Council Watch: Cedar Fever
Council Watch: Cedar Fever
Six years and a day after the Valentine's Day clash between East Austin teenagers and police officers that will be known for posterity simply as "Cedar Avenue," the City Council shuffled a little closer to reconciliation. On Thursday, the council voted 6-1 to nominate seven individuals to the First Step Corporation, the nonprofit set up in 1998 to oversee the dispersal of the city's $710,000 out-of-court settlement with teenage plaintiffs.
Originally composed of seven church and community leaders, the First Step board atrophied to three a year later -- board chair Rev. George V. Clark of Mount Zion Baptist Church, Rev. Joseph Parker, and former Council Member Eric Mitchell. Mitchell finally called it quits last summer, and Parker left just before the end of the year.
The council vote to nominate new members was an odd gesture, however, considering the board was set up to operate free of further tinkering from City Hall. Awkward, too, given that seven names proposed for seven places doesn't seem to leave room for the one board member remaining.
The council stressed -- five times, in fact -- that the nominations were merely a suggestion, that Clark, now a majority of one, can do as he pleases about appointing new board members. He can even choose to modify the corporation's bylaws and expand the board to eight members. Still, Council Member Daryl Slusher was too uncomfortable with the motion to support it.
"I think [Parker] has done an admirable job in a very tough situation," Slusher said. "I'm uncomfortable removing him and expanding the size of the board as well."
Council Member Danny Thomas, who sponsored the motion, said after the vote that he was not asking specifically for Clark's resignation. But he did add that Clark could "see seven names coming to him on a seven-member committee and put two and two together."
Thomas leveled no charges specifically at Clark, but First Step has been plagued with controversy. Board members have abandoned it, and former litigants have complained steadily about its method of dispersing the settlement money. At a roof-raising council meeting last August, former plaintiff Candice Wade and several others complained of bureaucratic delays and lack of information from First Step.
The council voted 6-1 at that meeting (with only Slusher voting no) to send the Cedar Avenue settlement back into mediation, which is supposed to conclude this spring. If and when a new settlement does come back, First Step will still likely have responsibility for overseeing it. According to Thomas, the current board has been too dormant, and the council's suggested nominations are intended as a nudge, or perhaps a shove, in the right direction.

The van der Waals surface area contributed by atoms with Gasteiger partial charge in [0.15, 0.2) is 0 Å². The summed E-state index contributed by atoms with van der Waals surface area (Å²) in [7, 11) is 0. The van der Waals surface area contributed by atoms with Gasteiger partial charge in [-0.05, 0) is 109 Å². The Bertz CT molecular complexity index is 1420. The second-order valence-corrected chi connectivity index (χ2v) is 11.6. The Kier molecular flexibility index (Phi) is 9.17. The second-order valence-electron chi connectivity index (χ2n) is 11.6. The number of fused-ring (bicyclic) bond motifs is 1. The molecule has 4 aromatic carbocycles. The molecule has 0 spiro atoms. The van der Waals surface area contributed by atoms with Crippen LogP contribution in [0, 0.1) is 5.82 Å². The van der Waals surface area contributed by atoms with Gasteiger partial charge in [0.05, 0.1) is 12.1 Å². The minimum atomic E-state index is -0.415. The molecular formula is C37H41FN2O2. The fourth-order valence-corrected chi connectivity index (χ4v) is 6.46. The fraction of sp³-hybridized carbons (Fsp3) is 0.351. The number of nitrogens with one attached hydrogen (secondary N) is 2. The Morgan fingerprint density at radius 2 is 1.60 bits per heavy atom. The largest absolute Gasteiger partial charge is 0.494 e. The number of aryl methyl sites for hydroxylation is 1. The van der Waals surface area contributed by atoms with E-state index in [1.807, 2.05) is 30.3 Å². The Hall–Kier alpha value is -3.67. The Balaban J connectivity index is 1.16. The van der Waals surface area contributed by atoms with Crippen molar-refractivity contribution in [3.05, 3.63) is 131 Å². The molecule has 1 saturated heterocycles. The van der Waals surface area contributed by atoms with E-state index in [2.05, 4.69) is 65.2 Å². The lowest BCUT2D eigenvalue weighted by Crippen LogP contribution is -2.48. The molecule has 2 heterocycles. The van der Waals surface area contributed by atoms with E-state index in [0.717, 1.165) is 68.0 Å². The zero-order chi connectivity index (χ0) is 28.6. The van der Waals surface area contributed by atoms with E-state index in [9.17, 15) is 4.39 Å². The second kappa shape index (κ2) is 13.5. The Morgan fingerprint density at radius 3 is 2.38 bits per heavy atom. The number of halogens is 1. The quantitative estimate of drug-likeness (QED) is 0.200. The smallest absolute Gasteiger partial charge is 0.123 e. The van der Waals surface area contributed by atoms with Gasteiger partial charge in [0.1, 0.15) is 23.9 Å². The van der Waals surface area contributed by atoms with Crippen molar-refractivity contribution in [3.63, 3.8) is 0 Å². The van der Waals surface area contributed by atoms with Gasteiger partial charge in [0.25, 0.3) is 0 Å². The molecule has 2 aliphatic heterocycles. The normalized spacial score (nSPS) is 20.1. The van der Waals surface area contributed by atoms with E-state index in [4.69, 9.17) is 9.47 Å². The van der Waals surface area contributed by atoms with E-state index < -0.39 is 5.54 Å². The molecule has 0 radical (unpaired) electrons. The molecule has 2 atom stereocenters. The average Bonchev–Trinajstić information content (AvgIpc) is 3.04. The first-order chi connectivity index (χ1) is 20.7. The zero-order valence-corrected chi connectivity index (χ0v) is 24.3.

Five of the council's seven nominees are affiliated with Austin Community College, the University of Texas, and Huston-Tillotson College, and the hope is that plaintiffs will soon be applying their scholarship awards at those or other universities.
Towing the Line
In other action, the council hiked the price of car towing from traffic accidents and private property from $65 to a whopping $95, adding an additional $35 for tows that require a flat-bed truck. (Just when and why a flat-bed is required is apparently a topic of hot debate among Austin tow truck operators, but representatives from the Austin Police Dept. agree that a flat-bed is quicker and safer for towing large four-wheel drive vehicles.)
The fee hike might seem steep to the average double-parker, but towing companies claim it's barely enough to keep them in business, given the rising costs of fuel and equipment. Without the raise, said Southside Wrecker Service owner Don Digman, towing companies would lose money on the days they spend working for the city. "We have to go through traffic just like you do, so we're willing to work with anything we can," Digman told the council. "The only thing we've got to do is make a profit."
The higher fees will also go to fund programs that the city hopes will whittle down response time to highway accidents. The current average response time is about 47 minutes, which the city plans to shave down to 20-something minutes.
"This fee is not for towing per se," said Mayor Pro Tem Jackie Goodman. "It is for the program we are trying to initiate, which is to mitigate the congestions, especially on a highway at peak hours. And there may be a great many people who are willing to pay a little extra through this mechanism to make that happen."
Tow trucks will now be required to arrive at the scene of collisions within 45 minutes of being notified, and the chief of police will have authority to set response times and assign rush hour zones to tow trucks on the city's rotation list.
At Thomas' behest, the council also tossed some more money toward the Austin Revitalization Authority for infrastructure improvements along the East 11th Street corridor. It's been three years since the council passed a redevelopment plan for that area -- detailing East 11th Street as an "entertainment node" of shops and restaurants, and 12th Street as one of those live/work urban village things Smart Growth has made so popular -- but until last week it had never approved the money for new curbs and sewers. Thomas' item, which passed unanimously, will reimburse the ARA an estimated $600,000 for that work.
No council meeting this week, but next week's agenda includes enough controversial items for a month's worth of meetings. On the table: the Hyde Park Baptist Church garage, the proposed renaming of Rosewood Avenue for Dorothy Turner, and a proposed ordinance that would mandate street connectivity.